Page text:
In March 2020, everyone thought we just need to occupy our children at home for a few weeks, maybe through spring break, and we would be fine. Then it was “just make it to summer.” Now summer is winding down and many kids are not going back to school full-time (at least not in person) any time soon. This creates tremendous challenges for families as well as employers.
Employer Obligations Under the FFCRA
While many employers are not governed by laws that provide leave to employees who need to care for their children because schools are providing only virtual learning, the Families First Coronavirus Response Act (FFCRA) requires most employers with fewer than 500 employees to provide 12 weeks of leave to eligible employees in the event of school closures. The FFCRA only applies if an employee cannot work from home. Many employees may have exhausted the available 12 weeks of FFCRA leave to care for a child before the 2020/2021 school year starts. However, if employees have any remaining leave under the FFCRA, they may use it if their child’s school remains closed (or partially closed) to in-person learning in the fall.
The U.S. Department of Labor (DOL) has indicated that an employee’s ability to use FFCRA leave last spring will not necessarily affect whether the employee can use FFCRA leave this fall. For example, an employee may be able to use leave under the FFCRA in the coming months, even if the employee was able to work (in person or remotely) when schools were closed last spring. An employer should not assume that the same schedule/arrangement would work for an employee moving forward. The DOL has acknowledged that circumstances may change, including employees realizing they are not able to effectively provide childcare and work remotely at the same time. Parents may also conclude that because remote learning may be here to stay indefinitely, they need to devote more time and attention to it this fall. Similarly, some employees may need to use leave because a co-parent, who may have used FFCRA leave in the spring to care for the child, has now exhausted the maximum 12 weeks of leave.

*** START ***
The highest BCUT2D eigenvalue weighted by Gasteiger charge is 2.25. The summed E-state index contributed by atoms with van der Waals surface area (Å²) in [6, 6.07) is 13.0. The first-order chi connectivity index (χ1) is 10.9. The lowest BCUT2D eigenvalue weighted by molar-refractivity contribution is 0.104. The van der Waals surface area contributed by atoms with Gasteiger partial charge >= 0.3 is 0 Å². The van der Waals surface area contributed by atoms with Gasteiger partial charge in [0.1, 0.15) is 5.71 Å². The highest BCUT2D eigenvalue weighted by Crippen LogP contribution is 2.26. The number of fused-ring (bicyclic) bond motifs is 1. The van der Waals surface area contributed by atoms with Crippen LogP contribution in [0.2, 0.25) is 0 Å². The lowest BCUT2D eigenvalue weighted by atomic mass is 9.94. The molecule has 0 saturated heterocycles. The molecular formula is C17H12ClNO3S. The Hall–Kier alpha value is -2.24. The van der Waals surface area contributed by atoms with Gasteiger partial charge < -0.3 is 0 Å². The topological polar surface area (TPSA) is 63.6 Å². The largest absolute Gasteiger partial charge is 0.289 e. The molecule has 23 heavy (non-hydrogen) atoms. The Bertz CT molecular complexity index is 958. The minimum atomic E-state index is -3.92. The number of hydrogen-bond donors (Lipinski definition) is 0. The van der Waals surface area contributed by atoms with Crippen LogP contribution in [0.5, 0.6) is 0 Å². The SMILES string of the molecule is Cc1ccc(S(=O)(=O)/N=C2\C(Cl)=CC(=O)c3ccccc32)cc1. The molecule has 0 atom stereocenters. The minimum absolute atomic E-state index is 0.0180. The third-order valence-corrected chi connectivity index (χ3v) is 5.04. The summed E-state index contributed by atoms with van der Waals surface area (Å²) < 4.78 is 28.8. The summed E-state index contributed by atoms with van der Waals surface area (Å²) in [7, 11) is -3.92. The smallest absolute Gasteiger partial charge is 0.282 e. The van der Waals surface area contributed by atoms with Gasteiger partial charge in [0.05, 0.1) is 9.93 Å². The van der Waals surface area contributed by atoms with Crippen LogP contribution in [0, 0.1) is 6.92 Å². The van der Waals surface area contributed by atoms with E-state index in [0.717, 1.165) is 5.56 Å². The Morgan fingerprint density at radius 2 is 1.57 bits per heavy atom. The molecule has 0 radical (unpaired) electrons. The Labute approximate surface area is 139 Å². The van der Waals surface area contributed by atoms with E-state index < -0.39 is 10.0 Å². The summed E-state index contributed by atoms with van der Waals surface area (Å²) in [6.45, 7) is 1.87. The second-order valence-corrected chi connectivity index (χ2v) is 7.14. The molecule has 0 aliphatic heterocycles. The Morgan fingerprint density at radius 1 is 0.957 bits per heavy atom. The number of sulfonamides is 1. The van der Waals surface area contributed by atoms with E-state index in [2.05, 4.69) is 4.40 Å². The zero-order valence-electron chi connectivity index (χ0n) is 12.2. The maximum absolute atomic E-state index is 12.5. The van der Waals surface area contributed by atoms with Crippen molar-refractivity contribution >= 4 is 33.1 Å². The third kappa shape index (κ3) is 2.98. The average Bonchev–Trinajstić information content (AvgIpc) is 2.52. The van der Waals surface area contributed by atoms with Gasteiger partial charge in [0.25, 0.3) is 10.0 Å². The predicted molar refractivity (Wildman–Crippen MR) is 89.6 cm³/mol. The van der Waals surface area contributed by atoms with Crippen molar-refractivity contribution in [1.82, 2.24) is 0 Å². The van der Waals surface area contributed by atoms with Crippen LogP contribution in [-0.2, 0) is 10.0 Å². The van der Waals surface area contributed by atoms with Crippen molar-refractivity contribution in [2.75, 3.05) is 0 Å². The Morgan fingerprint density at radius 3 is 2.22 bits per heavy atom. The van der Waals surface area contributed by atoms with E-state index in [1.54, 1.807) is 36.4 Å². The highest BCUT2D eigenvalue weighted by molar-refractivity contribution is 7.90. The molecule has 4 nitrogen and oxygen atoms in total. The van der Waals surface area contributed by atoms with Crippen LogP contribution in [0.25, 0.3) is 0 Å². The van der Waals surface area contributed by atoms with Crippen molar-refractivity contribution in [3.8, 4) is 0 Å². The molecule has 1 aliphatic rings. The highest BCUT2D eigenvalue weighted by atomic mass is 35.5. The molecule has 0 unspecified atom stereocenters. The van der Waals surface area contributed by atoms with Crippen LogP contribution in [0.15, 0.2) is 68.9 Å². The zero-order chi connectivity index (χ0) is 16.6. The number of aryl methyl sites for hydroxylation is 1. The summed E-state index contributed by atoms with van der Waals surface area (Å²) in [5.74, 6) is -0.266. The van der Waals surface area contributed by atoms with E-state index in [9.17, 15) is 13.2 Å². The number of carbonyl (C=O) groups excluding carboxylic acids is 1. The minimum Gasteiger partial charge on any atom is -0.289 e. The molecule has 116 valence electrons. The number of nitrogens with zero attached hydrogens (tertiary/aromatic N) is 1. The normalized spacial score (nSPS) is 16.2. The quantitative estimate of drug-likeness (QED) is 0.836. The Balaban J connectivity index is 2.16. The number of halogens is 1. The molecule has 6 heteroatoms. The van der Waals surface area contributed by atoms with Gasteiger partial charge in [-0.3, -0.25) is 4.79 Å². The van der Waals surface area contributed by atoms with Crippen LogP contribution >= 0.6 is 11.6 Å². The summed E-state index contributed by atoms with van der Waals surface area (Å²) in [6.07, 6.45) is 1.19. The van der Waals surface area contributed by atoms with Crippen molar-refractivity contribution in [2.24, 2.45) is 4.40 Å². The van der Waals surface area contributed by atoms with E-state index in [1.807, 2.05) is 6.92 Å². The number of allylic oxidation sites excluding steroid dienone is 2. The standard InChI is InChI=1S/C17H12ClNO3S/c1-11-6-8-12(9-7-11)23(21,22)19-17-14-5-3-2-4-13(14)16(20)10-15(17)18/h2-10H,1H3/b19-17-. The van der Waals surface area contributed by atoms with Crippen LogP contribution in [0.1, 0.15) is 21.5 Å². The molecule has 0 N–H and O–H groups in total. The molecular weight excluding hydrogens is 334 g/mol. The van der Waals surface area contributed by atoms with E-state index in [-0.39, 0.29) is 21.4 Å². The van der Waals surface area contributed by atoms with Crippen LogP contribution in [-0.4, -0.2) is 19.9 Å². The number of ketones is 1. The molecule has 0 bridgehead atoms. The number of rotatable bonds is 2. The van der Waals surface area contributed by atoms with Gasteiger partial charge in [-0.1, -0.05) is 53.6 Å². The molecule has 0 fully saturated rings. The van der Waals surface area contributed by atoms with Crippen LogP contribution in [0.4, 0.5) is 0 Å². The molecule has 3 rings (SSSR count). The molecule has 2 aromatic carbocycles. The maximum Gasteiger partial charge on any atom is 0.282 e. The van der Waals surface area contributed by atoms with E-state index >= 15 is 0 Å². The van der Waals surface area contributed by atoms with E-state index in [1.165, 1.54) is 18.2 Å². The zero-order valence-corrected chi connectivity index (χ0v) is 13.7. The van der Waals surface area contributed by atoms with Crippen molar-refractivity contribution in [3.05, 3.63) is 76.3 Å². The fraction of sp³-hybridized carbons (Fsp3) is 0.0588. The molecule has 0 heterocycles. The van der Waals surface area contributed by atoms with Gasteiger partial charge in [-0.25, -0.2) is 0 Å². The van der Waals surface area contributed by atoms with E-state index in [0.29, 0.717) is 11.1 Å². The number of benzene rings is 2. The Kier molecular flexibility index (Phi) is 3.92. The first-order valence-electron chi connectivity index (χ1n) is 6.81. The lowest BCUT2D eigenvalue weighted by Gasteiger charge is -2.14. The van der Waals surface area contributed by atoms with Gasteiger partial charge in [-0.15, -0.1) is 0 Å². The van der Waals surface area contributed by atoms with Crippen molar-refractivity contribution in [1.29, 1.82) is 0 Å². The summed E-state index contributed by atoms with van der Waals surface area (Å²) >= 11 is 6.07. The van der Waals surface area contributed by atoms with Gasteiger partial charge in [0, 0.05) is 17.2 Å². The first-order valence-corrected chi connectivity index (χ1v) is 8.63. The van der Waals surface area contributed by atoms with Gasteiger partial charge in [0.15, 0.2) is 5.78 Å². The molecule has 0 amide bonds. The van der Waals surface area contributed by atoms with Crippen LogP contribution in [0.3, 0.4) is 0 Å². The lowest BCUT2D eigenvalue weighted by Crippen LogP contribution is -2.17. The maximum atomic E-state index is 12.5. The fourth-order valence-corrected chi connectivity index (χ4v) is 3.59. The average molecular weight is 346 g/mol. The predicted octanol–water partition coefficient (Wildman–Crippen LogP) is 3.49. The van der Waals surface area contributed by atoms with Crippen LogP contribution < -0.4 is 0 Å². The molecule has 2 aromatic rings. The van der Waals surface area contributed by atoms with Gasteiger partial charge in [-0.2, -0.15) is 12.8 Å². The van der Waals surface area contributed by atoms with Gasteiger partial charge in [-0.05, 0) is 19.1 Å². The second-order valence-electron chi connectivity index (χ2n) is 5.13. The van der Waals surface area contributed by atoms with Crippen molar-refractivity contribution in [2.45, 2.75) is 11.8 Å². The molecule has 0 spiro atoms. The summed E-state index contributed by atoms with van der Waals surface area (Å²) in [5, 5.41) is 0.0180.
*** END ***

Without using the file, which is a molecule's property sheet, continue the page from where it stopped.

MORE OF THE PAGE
The DOL also clarified that if a childcare provider or school is open to some students, but not to the employee’s student (due to capacity or other COVID-related limitations), the school or childcare provider is still considered “closed” to that student who is unable to attend. This means that employees may be eligible to use FFCRA leave when needed to care for children at home due to a “hybrid” model under which students physically go to school a few days each week and attend virtual school the other days.
The DOL has not expressly addressed an employee’s eligibility for FFCRA leave where the employee has selected a virtual option as opposed to physically returning his or her child to school, but based on the statute’s language, it appears that this employee would not be eligible for leave under the FFCRA because they had the option for their child to return to school in person. In that case, the school would not be closed to the child due to a COVID-19–related reason. Note, however, that if an employer knows that an employee elected a virtual option due to the child’s underlying health condition, the employer may want to follow its typical process to determine if the circumstances may be covered by the traditional Family and Medical Leave Act (or the Emergency Paid Sick Leave Act if the child is subject to a quarantine order from the government or health care provider).
State and Local Laws